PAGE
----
CSU|LAW’s clinic programs engage students in actual legal practice, putting what they learn in the classroom to work in the service of real clients with real legal problems. Under the close supervision of experienced attorneys, students serve the community and learn lawyering skills by practicing law. Students have made countless lives better while learning practical lawyering skills and tactics, professionalism and ethics. Whether or not a student intends to practice public interest law, the clinics allow them to participate in a case from intake to resolution with full mentoring by clinic professors. Third- and fourth-year students may be able to represent clients in court under the supervision of a clinical law professor.
In addition to the clinics, CSU|LAW gives students the opportunity to complete Pop-Up Practicums, short-term practical legal work in an area important to them. Sometimes faculty initiate these practicums in areas of their research, but students can also propose practicums in other areas.
The Appellate Practice Clinic engages students in representing underprivileged communities - such as persons afflicted with homelessness, immigrants, LGBTQ members, and others - before state and federal appeals courts. Students learn how to perfect an appeal, author a brief, and present oral argument. The Appellate Clinic represents clients primarily before Ohio's Eighth District Court of Appeals, the Supreme Court of Ohio, the Board of Immigration Appeals (BIA), the U.S. Court of Appeals for the Sixth Circuit, and the United States Supreme Court.
Students represent clients in a wide range of cases before courts and administrative agencies in many substantive areas, including:
- Civil Rights including First Amendment and Equal Protection Cases
- Employment and Employment Discrimination
- Wage and hour disputes
- Unemployment compensation
- Fair housing and landlord tenant
- Consumer concerns
- Breach of contract
- Civil Stalking Protection Orders
- Ex-Offender Reentry
Students assist our community’s most vulnerable populations in the following areas of law:
- Public benefits
- Name change
- Child support
- Consumer advocacy
- Community development
- LBGTQ advocacy
- Human trafficking
Students in the Pardon, Clemency and Reentry Clinic, under the Supervision of the Director, will represent individual clients seeking pardon or clemency from the Ohio governor, represent individuals seeking expungement of prior convictions, and/or assist in petitions for other post-conviction relief. They will engage in each phase of representation, from client interviews, to determining case strategies, to drafting motions, petitions, and applications before various municipal and county venues.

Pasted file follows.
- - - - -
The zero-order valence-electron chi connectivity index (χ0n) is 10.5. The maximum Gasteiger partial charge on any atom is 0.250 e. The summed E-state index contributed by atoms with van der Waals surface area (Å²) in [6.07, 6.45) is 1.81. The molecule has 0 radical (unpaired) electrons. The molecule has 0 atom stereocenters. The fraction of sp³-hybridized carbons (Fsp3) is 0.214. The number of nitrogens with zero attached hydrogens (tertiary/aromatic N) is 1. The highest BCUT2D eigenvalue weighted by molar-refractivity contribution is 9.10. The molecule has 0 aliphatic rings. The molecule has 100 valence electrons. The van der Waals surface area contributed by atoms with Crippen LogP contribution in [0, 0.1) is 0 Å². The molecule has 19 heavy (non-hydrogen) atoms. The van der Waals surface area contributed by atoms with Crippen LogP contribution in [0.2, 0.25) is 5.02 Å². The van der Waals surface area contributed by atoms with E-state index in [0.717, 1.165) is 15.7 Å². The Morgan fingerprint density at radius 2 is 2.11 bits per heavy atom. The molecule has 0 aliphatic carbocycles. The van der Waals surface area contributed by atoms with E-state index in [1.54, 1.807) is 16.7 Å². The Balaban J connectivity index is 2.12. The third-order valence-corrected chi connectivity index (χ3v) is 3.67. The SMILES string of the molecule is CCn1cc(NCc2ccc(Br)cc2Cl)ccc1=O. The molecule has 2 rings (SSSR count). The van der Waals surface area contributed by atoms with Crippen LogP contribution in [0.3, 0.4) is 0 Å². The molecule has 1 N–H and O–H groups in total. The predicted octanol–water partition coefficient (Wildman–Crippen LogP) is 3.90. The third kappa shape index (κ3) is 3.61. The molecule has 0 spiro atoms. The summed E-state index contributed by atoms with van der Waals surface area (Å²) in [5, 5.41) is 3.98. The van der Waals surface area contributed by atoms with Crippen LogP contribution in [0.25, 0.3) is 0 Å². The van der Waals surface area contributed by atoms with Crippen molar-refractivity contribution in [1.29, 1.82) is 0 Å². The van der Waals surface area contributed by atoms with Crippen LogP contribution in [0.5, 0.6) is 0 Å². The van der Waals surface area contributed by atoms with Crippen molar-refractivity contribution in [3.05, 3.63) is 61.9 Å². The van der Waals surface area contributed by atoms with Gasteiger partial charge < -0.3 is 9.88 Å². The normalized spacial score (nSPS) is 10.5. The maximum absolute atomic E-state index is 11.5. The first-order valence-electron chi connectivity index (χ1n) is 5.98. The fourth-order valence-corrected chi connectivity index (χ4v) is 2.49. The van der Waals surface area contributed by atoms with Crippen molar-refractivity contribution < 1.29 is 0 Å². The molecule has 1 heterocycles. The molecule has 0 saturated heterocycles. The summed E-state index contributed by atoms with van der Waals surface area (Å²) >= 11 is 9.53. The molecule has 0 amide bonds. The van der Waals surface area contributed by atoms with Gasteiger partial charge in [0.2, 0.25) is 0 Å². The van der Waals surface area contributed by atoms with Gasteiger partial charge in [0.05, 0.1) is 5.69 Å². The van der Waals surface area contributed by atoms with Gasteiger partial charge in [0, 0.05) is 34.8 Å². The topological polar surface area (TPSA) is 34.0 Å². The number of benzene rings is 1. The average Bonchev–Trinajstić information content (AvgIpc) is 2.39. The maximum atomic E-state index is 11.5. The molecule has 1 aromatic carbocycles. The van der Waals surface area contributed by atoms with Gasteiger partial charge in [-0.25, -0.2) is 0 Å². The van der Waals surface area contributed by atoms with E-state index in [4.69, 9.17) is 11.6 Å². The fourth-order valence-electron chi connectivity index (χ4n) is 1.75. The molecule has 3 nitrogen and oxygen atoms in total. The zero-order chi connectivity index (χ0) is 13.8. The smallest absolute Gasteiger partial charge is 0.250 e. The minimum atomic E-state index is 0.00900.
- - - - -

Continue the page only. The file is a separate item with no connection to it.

The Pretrial Justice Clinic provides students with the opportunity to fill a critical need in the criminal justice system – advocating for indigent defendants during the initial bail process. Poverty presents many challenges in the criminal justice system, and a money-based bail system increases those challenges on the first day anyone appears in court. Students in the Clinic working with the Cuyahoga County Public Defender’s Office provide critical courtroom advocacy for indigent defendants as their cases work their way from Municipal Court to the Court of Common Pleas. Client interviews, risk assessment analysis, strategy development, and memoranda and brief writing are the main lawyering skills developed in the Clinic.
Students on the same types of problems as business attorneys, helping to provide advice and services in:
- Corporate governance
- Environmental law
- Real estate
- Corporate policies
- Compliance with federal and state laws
- Entity selection and formation
- Estate planning and probate
- Intellectual property
- Minimizing risk through advise on institutional policies and practices
- Contract drafting
- Intellectual property advice and filings
Students in the Wrongful Conviction Clinic, under the supervision of the Director, investigate actual claims of wrongful conviction. Students learn how to identify, analyze, and develop a wrongful conviction case, which can include corresponding and meeting with clients, reviewing case materials and transcripts, identifying and interviewing witnesses, developing an investigative and legal strategy for advancing the client’s case, researching and drafting complaints and briefs, assisting in court proceedings, and, eventually, assisting the client in transitioning from wrongful imprisonment to freedom.
Recent student practicum experiences include:
- The federal and state permitting process for the Icebreaker Wind Project—North America’s first freshwater offshore wind project,
- Working with Dean Lee Fisher in his capacity as a member of the Cleveland Police Commission, authorized under the Federal Consent Decree between the City of Cleveland and the U.S. Department of Justice.
- Assisting Prof. Jonathan Witmer-Rich in the Revision of the Ohio Criminal Rules, and the Cuyahoga County Bail Task Force.
CSU|LAW students as a collective typically clock 11,000 volunteer hours throughout the city each year in a variety of community service projects, some of which include assisting with drivers license reinstatement, child support issues, Legal Aid Free Advice Clinics, the IRS-Certified Volunteer Tax Preparer Project, working with homeless shelters, and more.